As long as I’m linking to io9, I might as well recommend this. No point summarizing, just go read. And chat about whatever.
April 30 , 2012: the first day that I heard a space lawyer talk about the legal complications of asteroid mining not in a science fiction movie or at a futurist conference but in a regular news item about potential current(ish) events.
On Tuesday, plans were unveiled for Planetary Resources Inc., a company founded by Peter Diamandis and Eric Anderson and financed by Google co-founder and CEO Larry Page and chairman Eric Schmidt. Planetary Resources expects to launch robotic prospectors within two years.
If those daring plans succeed, von der Dunk said, it would create its fair share of confusion about mining rights in space – from who owns what to how business interests beyond Earth’s orbit would be specifically protected.
He cited the 1967 Outer Space Treaty, which forms the basis of international space law and to which all space-faring nations are a party. The treaty says that outer space constitutes a “global commons.”
The problem, von der Dunk said, is that specific international legal parameters have not been sufficiently established to protect legitimate public or private concerns beyond very general, vague considerations.
“This prompts several questions: What rights of protection would the mining company have against others wishing to ‘intrude,’ given that a global commons is in a principled fashion open to everyone?” Von der Dunk said. “And, who is going to be held liable – and to what extent – when mining activities cause damage to other space activities or are harmed by them?”
Gonna mark my calendar for this one.
… but the politically engaged conservatives mostly are. Thomas Edsall, at the NYTimes, on “Finding the Limits of Empathy“:
… Ravi Iyer, a post-doctoral researcher at the University of Southern California who analyzes the differences in the moral outlook of conservatives and liberals, has posted an exceptionally interesting collection of data on his “Politics and Moral Psychology Blog.” (Iyer’s research is reinforced by the work of Philip E. Tetlock at Wharton and Linda J. Skitka of the University of Illinois.)…
Politically engaged liberals and conservatives exhibit strikingly different levels of empathy. The following chart, constructed by Iyer, illustrates this beautifully:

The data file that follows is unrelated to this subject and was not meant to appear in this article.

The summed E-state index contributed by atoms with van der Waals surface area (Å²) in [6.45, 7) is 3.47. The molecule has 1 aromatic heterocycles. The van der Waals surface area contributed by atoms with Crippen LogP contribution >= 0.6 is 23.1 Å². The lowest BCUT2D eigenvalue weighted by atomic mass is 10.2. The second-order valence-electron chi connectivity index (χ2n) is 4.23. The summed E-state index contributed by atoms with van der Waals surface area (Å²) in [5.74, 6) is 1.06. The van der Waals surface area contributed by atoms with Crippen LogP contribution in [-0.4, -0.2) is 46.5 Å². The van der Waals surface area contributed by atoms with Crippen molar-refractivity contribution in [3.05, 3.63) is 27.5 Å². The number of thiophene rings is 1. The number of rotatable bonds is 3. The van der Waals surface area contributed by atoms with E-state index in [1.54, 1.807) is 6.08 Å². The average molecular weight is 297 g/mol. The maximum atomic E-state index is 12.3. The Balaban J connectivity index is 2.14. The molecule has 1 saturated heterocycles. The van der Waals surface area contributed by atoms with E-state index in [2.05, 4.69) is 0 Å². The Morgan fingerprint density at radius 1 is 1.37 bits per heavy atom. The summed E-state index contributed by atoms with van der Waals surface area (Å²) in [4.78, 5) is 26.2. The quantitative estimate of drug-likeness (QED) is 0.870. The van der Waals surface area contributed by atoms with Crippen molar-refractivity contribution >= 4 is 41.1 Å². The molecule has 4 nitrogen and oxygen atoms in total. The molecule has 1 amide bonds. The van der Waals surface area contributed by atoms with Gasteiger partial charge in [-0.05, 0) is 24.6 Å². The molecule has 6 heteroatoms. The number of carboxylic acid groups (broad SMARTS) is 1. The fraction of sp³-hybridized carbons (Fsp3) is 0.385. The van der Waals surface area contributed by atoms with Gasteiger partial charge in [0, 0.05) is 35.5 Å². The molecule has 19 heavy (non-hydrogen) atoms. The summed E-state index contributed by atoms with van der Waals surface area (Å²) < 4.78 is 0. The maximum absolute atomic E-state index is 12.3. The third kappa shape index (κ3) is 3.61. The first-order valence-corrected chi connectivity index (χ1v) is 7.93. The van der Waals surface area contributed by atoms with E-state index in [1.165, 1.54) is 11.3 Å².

The more interested in politics a conservative is, the lower his (or her) level of empathy. Liberals move in the opposite direction: the more interested in politics they are, the more empathetic. Empathy, in case you’re wondering, is measured by responses to 28 statements in the “Davis Interpersonal Reactivity Index,” including “I often have tender, concerned feelings for people less fortunate than me,” “I sometimes find it difficult to see things from the ‘other guy’s’ point of view,” and “Sometimes I don’t feel very sorry for other people when they are having problems.”
In the 2010 election, 42 percent of voters identified themselves as conservative; 38 percent said they were moderate; and 20 percent said they were liberal. If that division obtains in 2012 and beyond, the proportion of conservative to liberal voters in the electorate should give liberals pause, especially insofar as they expect elected officials to propose and pass legislation the underlying purpose of which is to help those most in need…
I’m a little suspicious of the sudden rush to “prove” that if our political process is irretrievably borked, it’s all down to what’s broken in our individual brains. But there is a certain logic, if you accept the theory that people mostly get interested in politics — in spending precious time and energy on elections that could otherwise go towards work, family life, getting more use out of that expensive gym membership, or keeping up with the local sports franchise — when they perceive that something is “wrong” with the existing order. For conservatives, that “wrongness” is hardly likely to be an overwhelming sense that Tha Gubmint just isn’t doing enough for those people who are… unlike the aggreived conservative.